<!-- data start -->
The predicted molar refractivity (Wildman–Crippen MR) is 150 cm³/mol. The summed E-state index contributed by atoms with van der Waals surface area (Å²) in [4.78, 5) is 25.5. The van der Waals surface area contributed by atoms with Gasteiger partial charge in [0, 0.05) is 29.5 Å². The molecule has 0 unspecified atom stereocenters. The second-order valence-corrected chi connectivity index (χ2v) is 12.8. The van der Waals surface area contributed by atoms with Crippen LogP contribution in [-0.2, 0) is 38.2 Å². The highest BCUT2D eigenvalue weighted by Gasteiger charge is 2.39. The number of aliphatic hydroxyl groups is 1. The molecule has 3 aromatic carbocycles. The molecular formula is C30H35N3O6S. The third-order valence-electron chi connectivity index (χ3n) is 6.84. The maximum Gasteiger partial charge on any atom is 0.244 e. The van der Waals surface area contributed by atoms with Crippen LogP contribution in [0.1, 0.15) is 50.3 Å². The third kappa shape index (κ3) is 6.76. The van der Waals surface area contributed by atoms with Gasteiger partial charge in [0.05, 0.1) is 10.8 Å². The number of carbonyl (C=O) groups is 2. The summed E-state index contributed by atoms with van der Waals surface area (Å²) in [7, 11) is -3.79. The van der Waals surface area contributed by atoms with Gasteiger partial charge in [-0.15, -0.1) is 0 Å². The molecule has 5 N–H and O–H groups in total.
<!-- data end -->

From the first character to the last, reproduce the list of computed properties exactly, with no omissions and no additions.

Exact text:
The predicted molar refractivity (Wildman–Crippen MR) is 150 cm³/mol. The summed E-state index contributed by atoms with van der Waals surface area (Å²) in [4.78, 5) is 25.5. The van der Waals surface area contributed by atoms with Gasteiger partial charge in [0, 0.05) is 29.5 Å². The molecule has 0 unspecified atom stereocenters. The second-order valence-corrected chi connectivity index (χ2v) is 12.8. The van der Waals surface area contributed by atoms with Crippen LogP contribution in [-0.2, 0) is 38.2 Å². The highest BCUT2D eigenvalue weighted by Gasteiger charge is 2.39. The number of aliphatic hydroxyl groups is 1. The molecule has 3 aromatic carbocycles. The molecular formula is C30H35N3O6S. The third-order valence-electron chi connectivity index (χ3n) is 6.84. The maximum Gasteiger partial charge on any atom is 0.244 e. The van der Waals surface area contributed by atoms with Crippen LogP contribution in [0.1, 0.15) is 50.3 Å². The third kappa shape index (κ3) is 6.76. The van der Waals surface area contributed by atoms with Gasteiger partial charge in [0.05, 0.1) is 10.8 Å². The number of carbonyl (C=O) groups is 2. The summed E-state index contributed by atoms with van der Waals surface area (Å²) in [7, 11) is -3.79. The van der Waals surface area contributed by atoms with Gasteiger partial charge in [-0.15, -0.1) is 0 Å². The molecule has 5 N–H and O–H groups in total.